Pressure to abort must stop

Women’s advocacy groups, and now MP’s, are demanding surgical abortions be made routinely available in public hospitals just like any other operation. But is abortion really like any other operation? The ending of a life is anything but routine.

During the abortion law debate in 2013 Cassy O’Connor accurately described abortion as an ‘agonising choice.’

Whatever one’s views everyone would agree on two basic non-negotiables:

  1. Pregnant women (and their partners) should be fully informed regarding all the options available and any potential consequences of choosing those options.
  2. There should be a total absence of coercion in the decision.

Neither of these are guaranteed under our present legislation. How can we therefore be contemplating making abortions more routine by mainstreaming them in public hospitals? Surely this will only compound the problem.

Two motions are currently before the parliament aiming to pressure the government into making abortions routinely available in public hospitals just like any other medical procedure.

Please act now to protect vulnerable women and children:

  1. Click here to send a short email to all Tasmanian politicians.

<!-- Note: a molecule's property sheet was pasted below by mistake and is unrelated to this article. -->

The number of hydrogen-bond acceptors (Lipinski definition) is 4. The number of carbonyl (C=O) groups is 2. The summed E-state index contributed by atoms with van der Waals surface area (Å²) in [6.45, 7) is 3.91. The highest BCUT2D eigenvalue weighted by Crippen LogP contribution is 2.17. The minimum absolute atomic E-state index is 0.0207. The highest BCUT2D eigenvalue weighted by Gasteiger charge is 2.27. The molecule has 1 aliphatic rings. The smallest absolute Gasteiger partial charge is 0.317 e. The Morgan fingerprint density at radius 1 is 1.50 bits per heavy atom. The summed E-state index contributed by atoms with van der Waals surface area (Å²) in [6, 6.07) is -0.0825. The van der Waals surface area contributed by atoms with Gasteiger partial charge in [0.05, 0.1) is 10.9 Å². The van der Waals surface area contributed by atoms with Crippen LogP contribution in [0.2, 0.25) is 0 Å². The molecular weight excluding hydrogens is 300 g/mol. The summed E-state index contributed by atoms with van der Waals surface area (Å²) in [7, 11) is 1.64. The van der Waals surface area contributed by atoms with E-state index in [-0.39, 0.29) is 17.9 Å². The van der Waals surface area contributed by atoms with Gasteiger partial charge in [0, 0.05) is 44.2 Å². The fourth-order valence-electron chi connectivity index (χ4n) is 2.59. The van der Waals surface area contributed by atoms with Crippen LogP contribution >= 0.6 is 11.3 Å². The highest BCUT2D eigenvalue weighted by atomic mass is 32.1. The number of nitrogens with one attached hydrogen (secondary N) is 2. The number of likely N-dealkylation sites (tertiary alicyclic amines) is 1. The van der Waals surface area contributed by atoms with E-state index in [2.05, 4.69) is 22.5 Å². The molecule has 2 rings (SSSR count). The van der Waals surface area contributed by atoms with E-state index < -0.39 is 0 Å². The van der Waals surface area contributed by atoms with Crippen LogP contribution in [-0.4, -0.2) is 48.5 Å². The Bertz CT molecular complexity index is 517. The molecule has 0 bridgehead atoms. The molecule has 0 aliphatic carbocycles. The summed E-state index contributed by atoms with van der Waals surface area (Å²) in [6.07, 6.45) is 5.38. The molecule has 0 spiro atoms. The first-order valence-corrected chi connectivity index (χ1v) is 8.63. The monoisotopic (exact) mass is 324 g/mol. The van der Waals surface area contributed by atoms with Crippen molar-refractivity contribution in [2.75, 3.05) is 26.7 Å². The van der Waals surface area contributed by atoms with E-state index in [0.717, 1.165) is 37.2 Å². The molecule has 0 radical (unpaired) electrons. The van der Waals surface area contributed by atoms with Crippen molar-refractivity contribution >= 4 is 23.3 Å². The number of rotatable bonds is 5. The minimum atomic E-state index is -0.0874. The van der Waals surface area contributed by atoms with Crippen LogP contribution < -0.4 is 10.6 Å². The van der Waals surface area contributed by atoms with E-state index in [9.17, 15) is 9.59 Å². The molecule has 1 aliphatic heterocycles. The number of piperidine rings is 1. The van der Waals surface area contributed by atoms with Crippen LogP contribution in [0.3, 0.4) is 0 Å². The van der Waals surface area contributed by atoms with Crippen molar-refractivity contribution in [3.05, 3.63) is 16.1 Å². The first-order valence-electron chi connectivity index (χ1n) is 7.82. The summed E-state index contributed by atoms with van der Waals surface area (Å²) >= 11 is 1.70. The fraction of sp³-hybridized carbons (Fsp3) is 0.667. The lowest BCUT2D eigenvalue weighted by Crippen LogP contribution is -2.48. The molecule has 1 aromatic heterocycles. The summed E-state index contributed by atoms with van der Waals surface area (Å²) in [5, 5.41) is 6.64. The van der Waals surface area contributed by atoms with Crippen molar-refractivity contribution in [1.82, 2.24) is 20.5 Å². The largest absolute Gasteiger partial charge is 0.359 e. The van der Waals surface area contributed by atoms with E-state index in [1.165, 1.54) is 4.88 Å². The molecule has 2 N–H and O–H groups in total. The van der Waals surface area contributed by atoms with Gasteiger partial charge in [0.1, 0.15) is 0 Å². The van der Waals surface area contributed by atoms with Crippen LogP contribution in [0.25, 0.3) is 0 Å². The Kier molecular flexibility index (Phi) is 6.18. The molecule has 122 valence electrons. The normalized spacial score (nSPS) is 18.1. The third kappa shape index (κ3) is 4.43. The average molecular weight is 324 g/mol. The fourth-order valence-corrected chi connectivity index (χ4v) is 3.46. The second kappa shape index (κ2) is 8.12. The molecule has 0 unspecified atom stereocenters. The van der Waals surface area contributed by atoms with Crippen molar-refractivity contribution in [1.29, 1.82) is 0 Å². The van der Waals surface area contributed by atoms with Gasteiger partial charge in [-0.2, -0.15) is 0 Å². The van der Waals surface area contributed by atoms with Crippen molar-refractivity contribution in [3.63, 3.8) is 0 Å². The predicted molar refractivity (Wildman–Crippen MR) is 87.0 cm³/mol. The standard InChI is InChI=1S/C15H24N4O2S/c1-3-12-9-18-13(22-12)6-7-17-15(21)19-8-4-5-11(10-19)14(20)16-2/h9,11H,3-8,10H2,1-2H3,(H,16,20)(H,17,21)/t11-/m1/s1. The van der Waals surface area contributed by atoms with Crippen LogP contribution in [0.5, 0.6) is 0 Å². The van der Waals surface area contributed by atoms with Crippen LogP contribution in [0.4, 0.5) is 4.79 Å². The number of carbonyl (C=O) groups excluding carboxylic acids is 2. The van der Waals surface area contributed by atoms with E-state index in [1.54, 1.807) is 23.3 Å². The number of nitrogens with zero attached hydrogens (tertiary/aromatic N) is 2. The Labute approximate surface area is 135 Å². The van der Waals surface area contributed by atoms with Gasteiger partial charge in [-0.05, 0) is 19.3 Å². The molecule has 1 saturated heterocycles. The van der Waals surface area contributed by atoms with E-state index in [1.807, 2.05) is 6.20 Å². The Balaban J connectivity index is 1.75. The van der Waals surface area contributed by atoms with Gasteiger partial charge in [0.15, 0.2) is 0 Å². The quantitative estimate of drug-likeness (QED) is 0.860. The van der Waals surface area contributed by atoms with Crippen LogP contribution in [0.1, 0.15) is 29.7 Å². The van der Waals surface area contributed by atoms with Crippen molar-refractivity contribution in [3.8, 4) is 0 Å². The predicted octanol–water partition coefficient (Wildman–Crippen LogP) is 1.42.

2. Pray that these motions do not get up but instead a fresh debate is sparked about issues of children’s rights, informed consent and coercion of mothers.

You may wish to consider the following issues in your message. Please use your own words:

  • Abortion is not ‘just another medical procedure’.
  • The ending of life is anything but routine.
  • Tax payers money should not be used to pay for abortions.
  • Supporting mums with independent and fulsome advice about the realities of abortion and the viable options available in dealing with  an unexpected pregnancy should be a goal.
  • Adoption should be valued and encouraged rather than abortion.

When typing your message in the text box below, PLEASE NOTE THE FOLLOWING:

  1. Do not add a salutation like 'Dear Premier', this is added automatically.
  2. Please be concise and respectful in your correspondence.
  3. Be encouraging, this is an issue many Tasmanian's care deeply about and the priority is that we lovingly support women through these incredibly challenging circumstances.